Alchemyst (The Secrets of the Immortal Nicholas Flamel), The

Michael Scott
He holds the secret that can end the world.The truth: Nicholas Flamel was born in Paris on September 28, 1330. Nearly 700 years later, he is acknowledged as the greatest Alchemyst of his day. It is said that he discovered the secret of eternal life.The records show that he died in 1418. But his tomb is empty.The legend: Nicholas Flamel lives. But only because he has been making the elixir of life for centuries. The secret of eternal life is hidden within the book he protects—the Book of Abraham the Mage. It's the most powerful book that has ever existed. In the wrong hands, it will destroy the world. That's exactly what Dr. John Dee plans to do when he steals it. Humankind won't know what's happening until it's too late. And if the prophecy is right, Sophie and Josh Newman are the only ones with the power to save the world as we know it. Sometimes legends are true. And Sophie and Josh Newman are about to find themselves in the middle of the greatest legend of all time.


Reviewed: 2020-09-09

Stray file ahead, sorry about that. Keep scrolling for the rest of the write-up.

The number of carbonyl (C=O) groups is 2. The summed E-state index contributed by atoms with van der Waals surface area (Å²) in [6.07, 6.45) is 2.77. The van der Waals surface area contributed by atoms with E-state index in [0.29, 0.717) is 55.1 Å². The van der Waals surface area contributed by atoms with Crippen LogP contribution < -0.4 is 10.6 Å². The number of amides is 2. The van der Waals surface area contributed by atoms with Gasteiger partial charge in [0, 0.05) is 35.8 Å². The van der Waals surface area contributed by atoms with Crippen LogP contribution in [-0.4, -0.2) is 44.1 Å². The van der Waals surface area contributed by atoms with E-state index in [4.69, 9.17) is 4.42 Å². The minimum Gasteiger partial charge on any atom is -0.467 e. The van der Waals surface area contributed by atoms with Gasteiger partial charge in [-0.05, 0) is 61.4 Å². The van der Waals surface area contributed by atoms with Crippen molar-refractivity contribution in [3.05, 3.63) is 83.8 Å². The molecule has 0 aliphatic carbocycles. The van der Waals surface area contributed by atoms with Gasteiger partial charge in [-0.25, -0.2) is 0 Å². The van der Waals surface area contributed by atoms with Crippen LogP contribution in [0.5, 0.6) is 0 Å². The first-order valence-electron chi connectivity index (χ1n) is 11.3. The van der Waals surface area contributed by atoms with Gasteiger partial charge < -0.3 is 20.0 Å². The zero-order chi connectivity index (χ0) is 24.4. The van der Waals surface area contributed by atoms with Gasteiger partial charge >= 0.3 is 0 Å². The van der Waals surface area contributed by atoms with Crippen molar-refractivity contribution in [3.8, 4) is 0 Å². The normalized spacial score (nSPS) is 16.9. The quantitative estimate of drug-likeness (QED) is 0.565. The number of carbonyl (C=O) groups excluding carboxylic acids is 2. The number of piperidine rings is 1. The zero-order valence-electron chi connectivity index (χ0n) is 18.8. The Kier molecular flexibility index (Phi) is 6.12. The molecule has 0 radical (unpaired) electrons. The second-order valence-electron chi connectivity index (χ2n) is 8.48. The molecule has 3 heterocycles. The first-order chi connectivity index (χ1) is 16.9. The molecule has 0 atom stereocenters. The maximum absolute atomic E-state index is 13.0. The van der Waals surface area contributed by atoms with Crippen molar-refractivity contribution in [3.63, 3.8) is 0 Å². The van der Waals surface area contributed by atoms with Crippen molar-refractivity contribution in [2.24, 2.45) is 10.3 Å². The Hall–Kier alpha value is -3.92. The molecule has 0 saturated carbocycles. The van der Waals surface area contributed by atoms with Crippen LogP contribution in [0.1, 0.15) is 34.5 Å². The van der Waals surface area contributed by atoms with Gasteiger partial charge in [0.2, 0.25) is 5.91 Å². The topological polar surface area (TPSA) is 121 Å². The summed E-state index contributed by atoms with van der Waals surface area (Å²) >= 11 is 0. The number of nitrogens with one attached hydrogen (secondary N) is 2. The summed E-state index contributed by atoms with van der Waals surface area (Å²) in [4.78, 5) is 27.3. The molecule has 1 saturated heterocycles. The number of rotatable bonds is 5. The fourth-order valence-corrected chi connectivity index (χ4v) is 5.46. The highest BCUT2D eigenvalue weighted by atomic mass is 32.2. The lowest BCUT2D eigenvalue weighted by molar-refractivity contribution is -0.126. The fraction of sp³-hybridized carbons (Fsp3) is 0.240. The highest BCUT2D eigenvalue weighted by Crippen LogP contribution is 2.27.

Uninteresting protagonists. Poorly defined magic system. Outdated technology references (iPod, blogs, etc.). Most fantasy series with a messianic coming-of-age storyline feature a long learning period in which the protagonist laboriously gathers the skills and knowledge needed to fulfill their destiny. The struggle to gain this knowledge makes the payoff at the end feel earned. Michael Scott took his story a different direction, and it felt cheap. So far, Sophie hasn’t had to work for her powers at all. Flamel takes her to Hekate, who Awakens her power without asking for anything in return. Then he takes her to the Witch of Endor, who gifts Sophie with all her knowledge and power, again without asking anything in return. This feels more like a cheap scavenger hunt than an arduous journey of personal growth. So Nicholas Flamel loses the Codex, and now can’t create his immortality potion, meaning he’ll die within a month. Did he never bother creating a copy of any of the information in the Codex? It seems like a good idea to create a backup copy of something that one’s life literally depends on. Minor point that bothered me: near the end of the book, John Dee animates a number of corpses from a nearby mass grave, including the corpses of Civil War Ojai, California. I may be wrong here, but I wasn’t aware of any battles between Union and Confederate soldiers in California.
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